Green said that Parker identified himself as a cocaine dealer whose gang controlled Green’s block, according to court documents. After Parker made threatening statements close to Green’s face, the documents say Green knocked Parker down and started beating him. Green continued the beating long after Parker was unconscious, according to a witness who said he tried to stop Green.
“I didn’t know Bobby was going to freak out on him,” the witness said, according to court documents.
Even after Green dragged Parker’s body about three houses away, fearing retaliation from Parker’s gang, court papers say, the witness had to keep Green from continuing to beat Parker. Green and the witness said Parker was breathing when they left him, according to the papers, but when they came back and poured beer on his face to wake him up, they realized he was dead.
After someone tipped law enforcement about Green and the beating, Green told detectives that he had beaten others severely in the past as well, according to court papers.
“You get hit a few times, you fall, you know, you wake up,” Green said to detectives, according to the papers. “You get up, you live to fight another, another, another, another, another day.”
But that obviously wasn’t true for Parker, who was found crumpled with blood streaked behind him and stomping marks on his face that matched shoes detectives found in Green’s home, court papers say. The King County Medical Examiner’s Office said Parker died of head trauma.
May 15, 2013 at 4:36 PM
The 69-year-old woman who was fatally struck by a pickup in Seattle’s Georgetown neighborhood Tuesday was identified today as Surinderpaul Basra.
Basra, an employee at the Essential Baking Company cafe in Georgetown, was crossing First Avenue South around 3 p.m. yesterday when a Chevrolet pickup turning left from South Findlay Street struck her. Medics took her to Harborview Medical Center, where she died soon after of blunt force injuries to the head, according to the King County Medical Examiner’s Office.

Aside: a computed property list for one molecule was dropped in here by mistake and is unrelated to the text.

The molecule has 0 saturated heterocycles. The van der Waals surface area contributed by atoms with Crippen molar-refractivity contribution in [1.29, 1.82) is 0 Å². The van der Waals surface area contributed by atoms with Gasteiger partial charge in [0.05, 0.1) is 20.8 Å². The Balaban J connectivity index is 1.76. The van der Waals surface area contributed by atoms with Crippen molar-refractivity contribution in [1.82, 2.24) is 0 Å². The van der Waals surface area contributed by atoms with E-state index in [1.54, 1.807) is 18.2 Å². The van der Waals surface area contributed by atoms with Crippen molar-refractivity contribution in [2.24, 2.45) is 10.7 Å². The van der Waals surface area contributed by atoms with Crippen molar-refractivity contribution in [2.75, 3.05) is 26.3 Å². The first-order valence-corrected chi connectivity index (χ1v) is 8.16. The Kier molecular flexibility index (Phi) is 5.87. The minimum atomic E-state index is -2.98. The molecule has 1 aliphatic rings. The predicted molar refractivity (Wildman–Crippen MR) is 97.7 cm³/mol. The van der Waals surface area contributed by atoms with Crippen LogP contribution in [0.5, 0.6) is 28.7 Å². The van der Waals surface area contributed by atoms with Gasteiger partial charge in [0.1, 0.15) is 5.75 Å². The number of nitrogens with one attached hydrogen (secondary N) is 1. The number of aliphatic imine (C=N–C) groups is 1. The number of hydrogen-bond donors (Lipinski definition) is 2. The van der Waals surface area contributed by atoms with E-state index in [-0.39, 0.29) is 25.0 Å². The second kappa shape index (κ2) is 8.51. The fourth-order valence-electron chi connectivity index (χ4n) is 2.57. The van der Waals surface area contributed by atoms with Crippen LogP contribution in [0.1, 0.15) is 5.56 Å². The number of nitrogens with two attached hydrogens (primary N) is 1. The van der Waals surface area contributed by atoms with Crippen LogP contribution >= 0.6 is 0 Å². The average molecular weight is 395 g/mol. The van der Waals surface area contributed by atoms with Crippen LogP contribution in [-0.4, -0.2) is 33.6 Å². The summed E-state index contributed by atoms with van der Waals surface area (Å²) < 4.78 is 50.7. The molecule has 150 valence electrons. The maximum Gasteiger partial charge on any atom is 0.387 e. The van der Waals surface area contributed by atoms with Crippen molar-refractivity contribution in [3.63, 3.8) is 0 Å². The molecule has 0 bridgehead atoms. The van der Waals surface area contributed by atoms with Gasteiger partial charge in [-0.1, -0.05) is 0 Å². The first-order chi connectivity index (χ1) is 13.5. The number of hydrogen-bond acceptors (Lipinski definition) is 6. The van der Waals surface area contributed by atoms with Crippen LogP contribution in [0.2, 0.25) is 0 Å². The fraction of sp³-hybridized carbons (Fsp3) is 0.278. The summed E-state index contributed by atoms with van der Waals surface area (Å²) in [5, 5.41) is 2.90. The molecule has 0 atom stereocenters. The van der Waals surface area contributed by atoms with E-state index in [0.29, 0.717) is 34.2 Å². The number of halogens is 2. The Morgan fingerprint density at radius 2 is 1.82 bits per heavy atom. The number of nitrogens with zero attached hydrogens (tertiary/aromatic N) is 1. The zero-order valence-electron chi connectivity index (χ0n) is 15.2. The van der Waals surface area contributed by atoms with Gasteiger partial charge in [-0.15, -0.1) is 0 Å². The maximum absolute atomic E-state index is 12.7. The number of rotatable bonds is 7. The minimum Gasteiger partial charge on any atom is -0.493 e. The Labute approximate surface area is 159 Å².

After Seattle Police Department detectives evaluated the 56-year-old driver who hit Basra, it was determined he was not under the influence at the time of the accident.
A small memorial has been set up for Basra at the accident scene, where friends and family have talked about what a loving and dedicated person she was, according to an employee at nearby Slim’s Last Chance Chili Shack. Friends spoke of her as someone who loved her job at the bakery so much she never took vacation time.
Seattle police detectives are still investigating the accident.
May 14, 2013 at 3:54 PM
UPDATE, 7:20 p.m. | Police determined that the driver was not driving under the influence and released him pending further investigation.
EARLIER POST | Police say a 69-year-old woman was fatally injured when a Chevrolet pickup struck her in Seattle’s Georgetown neighborhood this afternoon.
Medics responding to the accident at the intersection of First Avenue South and South Findlay Street took the woman to Harborview Medical Center while administering ongoing CPR, said Seattle Fire spokesman Kyle Moore. The Seattle Police Department has since reported that she did not survive.
The Police Department’s initial investigation shows that the victim was crossing First Avenue South from west to east near the stop-sign intersection when a 56-year-old man turned left onto the same street and hit her.
Customers and employees of Pig Iron BBQ and Slim’s Last Chance Chili Shack rushed to the woman’s aid when the accident happened in front of the businesses. Waitress Geneva Butler said the woman was bleeding and not moving after the accident.
Employees at one of the businesses said the woman worked at a nearby Essential Baking Company cafe, which closed early today after the accident.
A drug-recognition expert from the Seattle Police Department is on the scene investigating the accident along with other traffic collision detectives.
May 13, 2013 at 9:27 PM
A blue Honda driven by a 20-year-old woman is barely recognizable after it collided with a flat-bed tow truck and a black sedan in Burien Monday afternoon.
The driver was taken to Harborview Medical Center in critical condition along with her passenger, her 3-year-old child, who suffered a broken leg, said King County Sheriff’s Office spokeswoman Sgt. Cindi West.
West said the man driving the black sedan spoke to law enforcement and then was driven by a friend to a nearby hospital with minor injuries. The tow-truck driver was unharmed.
It’s hard to tell what happened at the intersection of South 128th Street and Eighth Avenue South or who was at fault, West said, because crash investigators have had conflicting reports from witnesses about what happened. Detectives will be studying the intersection for a couple more hours before it opens again.
“It’s a pretty messy scene and it’s going to take a while to piece it together,” West said.
May 13, 2013 at 3:57 PM
UPDATE 5:20 P.M.| A tree has fallen down on the southbound Interstate 5 just north of Northeast 145th Street, blocking two right lanes according to the Washington State Department of Transportation.